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By Beren
#15012156
It's a nice gesture by Noam Chomsky, but is it really supposed to be true that I receive more propaganda if I read a lot than those who rather watch TV or YouTube and spend their time on social media do? His self-criticism could have been true in the classic Gutenberg Galaxy perhaps, when being literate was a privilege and propaganda was shared in written form by the written press mostly. However, he may be right that I could be a great commissar/propagandist too. :lol:
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By Drlee
#15012160
@Beren
It's a nice gesture by Noam Chomsky, but is it really supposed to be true that I receive more propaganda if I read a lot than those who rather watch TV or YouTube and spend their time on social media do? His self-criticism could have been true in the classic Gutenberg Galaxy perhaps, when being literate was a privilege and propaganda was shared in written form by the written press mostly.


This is a great point. People today are bombarded by information. Chomsky has constructed some mythical group of people who limit their consumption to scholarly works. Social media, youtube and television ARE the world of ideas today. In some sense the rest is just anachronism. Chomsky may do well to understand that the overwhelming number of people who have ever heard of him or internalized any of his ideas did so though this very media. If he is not assigned in class or introduced on modern media he is certainly unlikely to be found on the back shelf of some dusty book store.
By Sivad
#15012168
Drlee wrote:What is "working class"


The people below the middle class who spend their lives getting systematically fucked over.

and where do they live if not in the suburbs?


Inner cities, trailer parks, and poor rural communities.

You are aware that our suburbs are filled with mechanics, retail workers, factory workers and clerks. You are... right?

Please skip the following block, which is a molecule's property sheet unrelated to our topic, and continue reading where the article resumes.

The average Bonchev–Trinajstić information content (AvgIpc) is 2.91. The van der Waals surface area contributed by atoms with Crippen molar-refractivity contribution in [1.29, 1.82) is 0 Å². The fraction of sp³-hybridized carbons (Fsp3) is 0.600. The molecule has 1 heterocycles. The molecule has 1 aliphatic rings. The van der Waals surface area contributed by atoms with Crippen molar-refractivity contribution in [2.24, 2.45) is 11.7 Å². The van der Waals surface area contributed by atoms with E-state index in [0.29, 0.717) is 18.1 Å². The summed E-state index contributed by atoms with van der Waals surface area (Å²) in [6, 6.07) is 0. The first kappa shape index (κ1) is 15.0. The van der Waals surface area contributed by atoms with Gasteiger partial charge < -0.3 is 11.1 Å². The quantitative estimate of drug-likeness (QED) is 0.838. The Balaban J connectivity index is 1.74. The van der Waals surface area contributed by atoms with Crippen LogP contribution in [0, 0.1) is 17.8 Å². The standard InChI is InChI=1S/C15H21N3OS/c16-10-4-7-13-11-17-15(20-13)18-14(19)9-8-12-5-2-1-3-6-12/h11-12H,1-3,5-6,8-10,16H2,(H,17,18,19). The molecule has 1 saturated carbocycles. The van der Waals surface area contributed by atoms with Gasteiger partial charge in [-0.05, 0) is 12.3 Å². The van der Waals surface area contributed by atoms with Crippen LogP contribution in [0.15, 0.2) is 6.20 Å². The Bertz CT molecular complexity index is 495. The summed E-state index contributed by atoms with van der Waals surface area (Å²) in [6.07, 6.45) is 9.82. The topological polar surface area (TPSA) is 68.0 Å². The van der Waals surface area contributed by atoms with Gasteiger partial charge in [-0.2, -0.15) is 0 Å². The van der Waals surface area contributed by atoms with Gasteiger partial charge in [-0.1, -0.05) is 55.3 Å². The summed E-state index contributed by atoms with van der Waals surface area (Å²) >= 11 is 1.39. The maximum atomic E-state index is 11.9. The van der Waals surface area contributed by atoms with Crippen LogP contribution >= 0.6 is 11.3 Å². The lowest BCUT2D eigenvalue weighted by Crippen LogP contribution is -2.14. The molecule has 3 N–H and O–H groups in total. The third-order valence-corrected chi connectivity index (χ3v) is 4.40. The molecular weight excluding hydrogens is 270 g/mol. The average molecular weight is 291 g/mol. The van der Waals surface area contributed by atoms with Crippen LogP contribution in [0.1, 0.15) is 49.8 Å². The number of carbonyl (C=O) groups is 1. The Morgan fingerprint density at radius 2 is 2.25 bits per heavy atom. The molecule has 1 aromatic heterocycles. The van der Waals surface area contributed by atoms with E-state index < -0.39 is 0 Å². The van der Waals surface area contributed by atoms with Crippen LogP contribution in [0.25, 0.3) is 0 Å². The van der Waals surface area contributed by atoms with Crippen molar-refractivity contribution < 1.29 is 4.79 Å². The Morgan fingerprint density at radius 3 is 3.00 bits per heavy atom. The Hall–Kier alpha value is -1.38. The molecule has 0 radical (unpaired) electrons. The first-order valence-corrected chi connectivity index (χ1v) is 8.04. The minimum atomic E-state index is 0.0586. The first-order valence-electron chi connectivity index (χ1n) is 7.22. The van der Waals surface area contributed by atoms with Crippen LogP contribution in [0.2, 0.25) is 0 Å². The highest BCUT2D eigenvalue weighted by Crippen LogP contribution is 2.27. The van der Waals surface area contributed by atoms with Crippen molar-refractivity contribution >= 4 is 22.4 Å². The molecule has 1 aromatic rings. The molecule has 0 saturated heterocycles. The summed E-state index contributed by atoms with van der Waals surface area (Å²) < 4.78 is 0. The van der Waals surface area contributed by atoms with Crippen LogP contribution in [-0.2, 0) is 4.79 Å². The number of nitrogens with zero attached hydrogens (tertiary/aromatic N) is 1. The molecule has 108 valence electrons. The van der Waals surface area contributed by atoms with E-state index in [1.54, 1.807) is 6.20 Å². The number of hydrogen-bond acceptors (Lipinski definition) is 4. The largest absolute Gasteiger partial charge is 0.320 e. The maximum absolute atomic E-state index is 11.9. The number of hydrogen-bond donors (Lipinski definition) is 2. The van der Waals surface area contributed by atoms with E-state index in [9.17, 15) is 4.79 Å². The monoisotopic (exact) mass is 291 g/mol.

:knife: The point I'm making is that Marxism has nothing to do with liberating the working class, it was cooked up by the educated upper middle classes as a way of leveraging the working class against the ruling class so that upper middle could get a bigger piece of the action. Marxism is a fake ideology invented by liberals to break the institutional elitism of 19th century Europe by menacing the ruling class with the threat of an organized insurrection of the working class.

Marx destroyed socialism and was the best friend capitalism could have ever hoped for. If it wasn't for stupid Marxism capitalism would probably have been long dead by now.
#15012169
Drlee wrote:One only needs offer Trump and we can see it does not hold water.

People who have been told that free trade agreements and mass immigration would be good for them have 30 years of experience to tell them otherwise. Inferring that they are stupid or uneducated would in no way change their quite valid experience.

Drlee wrote:For example. If a doctor does not believe that a fetus is a person is he is a propagandist for the prevailing medical communities opinion or is he simply stating what he believes to be a fact?

A "person" is a legal construct. Life is a scientific construct. So he would be conflating two different disciplines here.

Drlee wrote:Are there differences between upper class and lower class behaviors? Sure. But they are not major ones.